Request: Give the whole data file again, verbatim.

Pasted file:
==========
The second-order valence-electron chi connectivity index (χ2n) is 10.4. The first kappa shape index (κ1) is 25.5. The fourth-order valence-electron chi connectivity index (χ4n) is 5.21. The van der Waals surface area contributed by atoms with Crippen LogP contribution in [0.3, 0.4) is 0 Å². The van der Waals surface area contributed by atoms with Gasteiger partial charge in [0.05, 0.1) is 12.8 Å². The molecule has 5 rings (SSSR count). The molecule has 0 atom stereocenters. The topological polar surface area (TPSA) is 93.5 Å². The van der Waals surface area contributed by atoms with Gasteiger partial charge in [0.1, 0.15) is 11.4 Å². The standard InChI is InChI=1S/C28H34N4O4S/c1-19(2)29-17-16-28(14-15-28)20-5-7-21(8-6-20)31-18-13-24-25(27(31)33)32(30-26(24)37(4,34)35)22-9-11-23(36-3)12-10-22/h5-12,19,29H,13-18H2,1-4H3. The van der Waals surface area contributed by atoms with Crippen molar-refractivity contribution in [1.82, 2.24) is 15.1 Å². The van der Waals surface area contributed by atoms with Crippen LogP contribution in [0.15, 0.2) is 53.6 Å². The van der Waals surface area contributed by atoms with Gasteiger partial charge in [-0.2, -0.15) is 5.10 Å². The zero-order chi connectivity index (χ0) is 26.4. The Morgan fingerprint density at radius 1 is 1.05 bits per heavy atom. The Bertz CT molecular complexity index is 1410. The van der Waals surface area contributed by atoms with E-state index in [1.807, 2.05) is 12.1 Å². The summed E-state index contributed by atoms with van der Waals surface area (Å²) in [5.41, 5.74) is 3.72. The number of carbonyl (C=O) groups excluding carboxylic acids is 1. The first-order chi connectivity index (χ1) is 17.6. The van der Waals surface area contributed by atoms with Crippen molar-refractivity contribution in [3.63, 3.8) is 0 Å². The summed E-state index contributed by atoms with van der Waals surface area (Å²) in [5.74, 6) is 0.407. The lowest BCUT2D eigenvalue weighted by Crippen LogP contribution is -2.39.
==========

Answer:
The second-order valence-electron chi connectivity index (χ2n) is 10.4. The first kappa shape index (κ1) is 25.5. The fourth-order valence-electron chi connectivity index (χ4n) is 5.21. The van der Waals surface area contributed by atoms with Crippen LogP contribution in [0.3, 0.4) is 0 Å². The van der Waals surface area contributed by atoms with Gasteiger partial charge in [0.05, 0.1) is 12.8 Å². The molecule has 5 rings (SSSR count). The molecule has 0 atom stereocenters. The topological polar surface area (TPSA) is 93.5 Å². The van der Waals surface area contributed by atoms with Gasteiger partial charge in [0.1, 0.15) is 11.4 Å². The standard InChI is InChI=1S/C28H34N4O4S/c1-19(2)29-17-16-28(14-15-28)20-5-7-21(8-6-20)31-18-13-24-25(27(31)33)32(30-26(24)37(4,34)35)22-9-11-23(36-3)12-10-22/h5-12,19,29H,13-18H2,1-4H3. The van der Waals surface area contributed by atoms with Crippen molar-refractivity contribution in [1.82, 2.24) is 15.1 Å². The van der Waals surface area contributed by atoms with Crippen LogP contribution in [0.15, 0.2) is 53.6 Å². The van der Waals surface area contributed by atoms with Gasteiger partial charge in [-0.2, -0.15) is 5.10 Å². The zero-order chi connectivity index (χ0) is 26.4. The Morgan fingerprint density at radius 1 is 1.05 bits per heavy atom. The Bertz CT molecular complexity index is 1410. The van der Waals surface area contributed by atoms with E-state index in [1.807, 2.05) is 12.1 Å². The summed E-state index contributed by atoms with van der Waals surface area (Å²) in [5.41, 5.74) is 3.72. The number of carbonyl (C=O) groups excluding carboxylic acids is 1. The first-order chi connectivity index (χ1) is 17.6. The van der Waals surface area contributed by atoms with Crippen molar-refractivity contribution in [3.63, 3.8) is 0 Å². The summed E-state index contributed by atoms with van der Waals surface area (Å²) in [5.74, 6) is 0.407. The lowest BCUT2D eigenvalue weighted by Crippen LogP contribution is -2.39.